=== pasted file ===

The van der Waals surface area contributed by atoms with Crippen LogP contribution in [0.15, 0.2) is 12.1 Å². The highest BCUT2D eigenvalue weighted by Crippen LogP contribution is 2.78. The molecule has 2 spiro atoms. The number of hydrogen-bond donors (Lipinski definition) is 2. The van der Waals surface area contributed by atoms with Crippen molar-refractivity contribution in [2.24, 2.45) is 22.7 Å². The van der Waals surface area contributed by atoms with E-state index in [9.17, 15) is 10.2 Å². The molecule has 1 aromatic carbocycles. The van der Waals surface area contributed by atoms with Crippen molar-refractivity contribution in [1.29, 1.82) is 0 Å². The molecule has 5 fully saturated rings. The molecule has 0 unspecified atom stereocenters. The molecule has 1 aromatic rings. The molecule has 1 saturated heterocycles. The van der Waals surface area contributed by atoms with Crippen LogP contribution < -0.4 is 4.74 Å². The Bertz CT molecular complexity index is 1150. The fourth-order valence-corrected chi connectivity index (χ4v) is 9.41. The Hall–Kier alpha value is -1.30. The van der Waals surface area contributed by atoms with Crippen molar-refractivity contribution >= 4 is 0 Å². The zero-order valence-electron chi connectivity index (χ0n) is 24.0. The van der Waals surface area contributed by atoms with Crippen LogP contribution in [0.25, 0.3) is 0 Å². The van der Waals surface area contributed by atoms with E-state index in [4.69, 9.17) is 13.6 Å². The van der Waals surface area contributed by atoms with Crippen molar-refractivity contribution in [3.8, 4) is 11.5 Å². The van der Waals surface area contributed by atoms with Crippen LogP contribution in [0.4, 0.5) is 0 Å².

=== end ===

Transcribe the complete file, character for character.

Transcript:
The van der Waals surface area contributed by atoms with Crippen LogP contribution in [0.15, 0.2) is 12.1 Å². The highest BCUT2D eigenvalue weighted by Crippen LogP contribution is 2.78. The molecule has 2 spiro atoms. The number of hydrogen-bond donors (Lipinski definition) is 2. The van der Waals surface area contributed by atoms with Crippen molar-refractivity contribution in [2.24, 2.45) is 22.7 Å². The van der Waals surface area contributed by atoms with E-state index in [9.17, 15) is 10.2 Å². The molecule has 1 aromatic carbocycles. The van der Waals surface area contributed by atoms with Crippen molar-refractivity contribution in [1.29, 1.82) is 0 Å². The molecule has 5 fully saturated rings. The molecule has 0 unspecified atom stereocenters. The molecule has 1 aromatic rings. The molecule has 1 saturated heterocycles. The van der Waals surface area contributed by atoms with Crippen LogP contribution < -0.4 is 4.74 Å². The Bertz CT molecular complexity index is 1150. The fourth-order valence-corrected chi connectivity index (χ4v) is 9.41. The Hall–Kier alpha value is -1.30. The van der Waals surface area contributed by atoms with Crippen molar-refractivity contribution >= 4 is 0 Å². The zero-order valence-electron chi connectivity index (χ0n) is 24.0. The van der Waals surface area contributed by atoms with Crippen LogP contribution in [0.25, 0.3) is 0 Å². The van der Waals surface area contributed by atoms with E-state index in [4.69, 9.17) is 13.6 Å². The van der Waals surface area contributed by atoms with Crippen molar-refractivity contribution in [3.8, 4) is 11.5 Å². The van der Waals surface area contributed by atoms with Crippen LogP contribution in [0.4, 0.5) is 0 Å².